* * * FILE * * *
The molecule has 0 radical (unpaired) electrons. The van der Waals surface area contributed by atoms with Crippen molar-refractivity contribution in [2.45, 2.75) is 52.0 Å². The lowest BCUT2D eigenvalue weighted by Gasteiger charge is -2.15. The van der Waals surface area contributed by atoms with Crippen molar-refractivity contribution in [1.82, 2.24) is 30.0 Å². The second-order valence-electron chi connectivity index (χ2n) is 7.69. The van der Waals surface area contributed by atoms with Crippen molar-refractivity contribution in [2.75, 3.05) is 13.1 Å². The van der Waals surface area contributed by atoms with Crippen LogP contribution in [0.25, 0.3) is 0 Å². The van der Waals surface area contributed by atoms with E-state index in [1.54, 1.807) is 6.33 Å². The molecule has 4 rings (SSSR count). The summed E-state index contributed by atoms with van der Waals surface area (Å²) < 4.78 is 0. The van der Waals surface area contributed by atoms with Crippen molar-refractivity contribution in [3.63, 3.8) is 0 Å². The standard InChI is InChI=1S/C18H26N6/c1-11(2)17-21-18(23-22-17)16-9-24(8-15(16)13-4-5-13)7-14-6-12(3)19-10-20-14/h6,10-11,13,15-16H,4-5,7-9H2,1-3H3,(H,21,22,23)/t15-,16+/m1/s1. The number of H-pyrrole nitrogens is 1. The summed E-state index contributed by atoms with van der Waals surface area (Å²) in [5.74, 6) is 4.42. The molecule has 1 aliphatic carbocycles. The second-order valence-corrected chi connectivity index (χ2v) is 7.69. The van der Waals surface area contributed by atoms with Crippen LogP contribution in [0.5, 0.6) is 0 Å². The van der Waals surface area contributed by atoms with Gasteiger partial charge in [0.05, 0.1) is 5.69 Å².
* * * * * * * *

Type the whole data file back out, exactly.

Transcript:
The molecule has 0 radical (unpaired) electrons. The van der Waals surface area contributed by atoms with Crippen molar-refractivity contribution in [2.45, 2.75) is 52.0 Å². The lowest BCUT2D eigenvalue weighted by Gasteiger charge is -2.15. The van der Waals surface area contributed by atoms with Crippen molar-refractivity contribution in [1.82, 2.24) is 30.0 Å². The second-order valence-electron chi connectivity index (χ2n) is 7.69. The van der Waals surface area contributed by atoms with Crippen molar-refractivity contribution in [2.75, 3.05) is 13.1 Å². The van der Waals surface area contributed by atoms with Crippen LogP contribution in [0.25, 0.3) is 0 Å². The van der Waals surface area contributed by atoms with E-state index in [1.54, 1.807) is 6.33 Å². The molecule has 4 rings (SSSR count). The summed E-state index contributed by atoms with van der Waals surface area (Å²) < 4.78 is 0. The van der Waals surface area contributed by atoms with Crippen molar-refractivity contribution in [3.63, 3.8) is 0 Å². The standard InChI is InChI=1S/C18H26N6/c1-11(2)17-21-18(23-22-17)16-9-24(8-15(16)13-4-5-13)7-14-6-12(3)19-10-20-14/h6,10-11,13,15-16H,4-5,7-9H2,1-3H3,(H,21,22,23)/t15-,16+/m1/s1. The number of H-pyrrole nitrogens is 1. The summed E-state index contributed by atoms with van der Waals surface area (Å²) in [5.74, 6) is 4.42. The molecule has 1 aliphatic carbocycles. The second-order valence-corrected chi connectivity index (χ2v) is 7.69. The van der Waals surface area contributed by atoms with Crippen LogP contribution in [0.5, 0.6) is 0 Å². The van der Waals surface area contributed by atoms with Gasteiger partial charge in [0.05, 0.1) is 5.69 Å².